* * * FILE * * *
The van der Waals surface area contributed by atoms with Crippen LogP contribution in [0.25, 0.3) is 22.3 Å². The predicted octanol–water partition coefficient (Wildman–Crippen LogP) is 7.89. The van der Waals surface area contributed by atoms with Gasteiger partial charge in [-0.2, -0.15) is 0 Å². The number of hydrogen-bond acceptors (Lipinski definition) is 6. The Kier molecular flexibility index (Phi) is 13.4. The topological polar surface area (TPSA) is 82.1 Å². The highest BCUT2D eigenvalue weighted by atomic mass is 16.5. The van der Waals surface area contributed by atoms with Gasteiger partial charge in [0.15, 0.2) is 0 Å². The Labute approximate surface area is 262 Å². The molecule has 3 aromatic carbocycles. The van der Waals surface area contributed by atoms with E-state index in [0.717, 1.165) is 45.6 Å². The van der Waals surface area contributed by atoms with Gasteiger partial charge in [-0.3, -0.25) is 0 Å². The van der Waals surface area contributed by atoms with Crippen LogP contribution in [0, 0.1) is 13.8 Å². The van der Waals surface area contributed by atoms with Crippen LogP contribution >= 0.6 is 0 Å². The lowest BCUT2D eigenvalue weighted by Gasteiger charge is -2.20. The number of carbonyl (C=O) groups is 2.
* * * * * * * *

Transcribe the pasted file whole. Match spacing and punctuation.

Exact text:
The van der Waals surface area contributed by atoms with Crippen LogP contribution in [0.25, 0.3) is 22.3 Å². The predicted octanol–water partition coefficient (Wildman–Crippen LogP) is 7.89. The van der Waals surface area contributed by atoms with Gasteiger partial charge in [-0.2, -0.15) is 0 Å². The number of hydrogen-bond acceptors (Lipinski definition) is 6. The Kier molecular flexibility index (Phi) is 13.4. The topological polar surface area (TPSA) is 82.1 Å². The highest BCUT2D eigenvalue weighted by atomic mass is 16.5. The van der Waals surface area contributed by atoms with Gasteiger partial charge in [0.15, 0.2) is 0 Å². The Labute approximate surface area is 262 Å². The molecule has 3 aromatic carbocycles. The van der Waals surface area contributed by atoms with E-state index in [0.717, 1.165) is 45.6 Å². The van der Waals surface area contributed by atoms with Gasteiger partial charge in [-0.3, -0.25) is 0 Å². The van der Waals surface area contributed by atoms with Crippen LogP contribution in [0, 0.1) is 13.8 Å². The van der Waals surface area contributed by atoms with Crippen LogP contribution >= 0.6 is 0 Å². The lowest BCUT2D eigenvalue weighted by Gasteiger charge is -2.20. The number of carbonyl (C=O) groups is 2.